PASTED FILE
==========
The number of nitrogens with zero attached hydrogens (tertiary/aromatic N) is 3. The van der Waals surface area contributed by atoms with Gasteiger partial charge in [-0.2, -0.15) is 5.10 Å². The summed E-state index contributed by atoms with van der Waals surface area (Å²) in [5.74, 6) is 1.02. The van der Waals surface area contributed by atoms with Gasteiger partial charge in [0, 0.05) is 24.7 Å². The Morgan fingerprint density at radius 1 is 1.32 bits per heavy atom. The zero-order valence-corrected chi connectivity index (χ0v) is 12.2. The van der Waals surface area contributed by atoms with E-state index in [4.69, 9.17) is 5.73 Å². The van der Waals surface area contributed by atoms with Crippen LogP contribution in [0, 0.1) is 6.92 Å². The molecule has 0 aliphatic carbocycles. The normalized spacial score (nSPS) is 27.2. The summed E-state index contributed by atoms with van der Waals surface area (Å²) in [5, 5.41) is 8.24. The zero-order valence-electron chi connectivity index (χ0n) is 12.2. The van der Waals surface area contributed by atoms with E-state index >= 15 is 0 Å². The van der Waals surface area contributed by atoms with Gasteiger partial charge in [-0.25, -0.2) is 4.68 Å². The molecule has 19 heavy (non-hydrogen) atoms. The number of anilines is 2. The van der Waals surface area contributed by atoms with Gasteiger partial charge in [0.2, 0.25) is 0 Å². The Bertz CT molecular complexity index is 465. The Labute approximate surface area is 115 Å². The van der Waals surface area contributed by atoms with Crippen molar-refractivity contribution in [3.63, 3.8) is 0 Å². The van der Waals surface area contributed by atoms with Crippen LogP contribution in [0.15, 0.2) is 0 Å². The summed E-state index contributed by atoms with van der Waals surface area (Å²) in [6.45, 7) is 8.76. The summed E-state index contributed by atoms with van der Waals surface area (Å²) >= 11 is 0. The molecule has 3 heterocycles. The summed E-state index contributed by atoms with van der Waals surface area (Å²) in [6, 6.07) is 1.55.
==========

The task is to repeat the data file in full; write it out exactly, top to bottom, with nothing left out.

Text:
The number of nitrogens with zero attached hydrogens (tertiary/aromatic N) is 3. The van der Waals surface area contributed by atoms with Gasteiger partial charge in [-0.2, -0.15) is 5.10 Å². The summed E-state index contributed by atoms with van der Waals surface area (Å²) in [5.74, 6) is 1.02. The van der Waals surface area contributed by atoms with Gasteiger partial charge in [0, 0.05) is 24.7 Å². The Morgan fingerprint density at radius 1 is 1.32 bits per heavy atom. The zero-order valence-corrected chi connectivity index (χ0v) is 12.2. The van der Waals surface area contributed by atoms with E-state index in [4.69, 9.17) is 5.73 Å². The van der Waals surface area contributed by atoms with Crippen LogP contribution in [0, 0.1) is 6.92 Å². The molecule has 0 aliphatic carbocycles. The normalized spacial score (nSPS) is 27.2. The summed E-state index contributed by atoms with van der Waals surface area (Å²) in [5, 5.41) is 8.24. The zero-order valence-electron chi connectivity index (χ0n) is 12.2. The van der Waals surface area contributed by atoms with E-state index >= 15 is 0 Å². The van der Waals surface area contributed by atoms with Gasteiger partial charge in [-0.25, -0.2) is 4.68 Å². The molecule has 19 heavy (non-hydrogen) atoms. The number of anilines is 2. The van der Waals surface area contributed by atoms with Gasteiger partial charge in [0.2, 0.25) is 0 Å². The Bertz CT molecular complexity index is 465. The Labute approximate surface area is 115 Å². The van der Waals surface area contributed by atoms with Crippen molar-refractivity contribution in [3.63, 3.8) is 0 Å². The van der Waals surface area contributed by atoms with Crippen LogP contribution in [0.15, 0.2) is 0 Å². The summed E-state index contributed by atoms with van der Waals surface area (Å²) in [6.45, 7) is 8.76. The summed E-state index contributed by atoms with van der Waals surface area (Å²) >= 11 is 0. The molecule has 3 heterocycles. The summed E-state index contributed by atoms with van der Waals surface area (Å²) in [6, 6.07) is 1.55.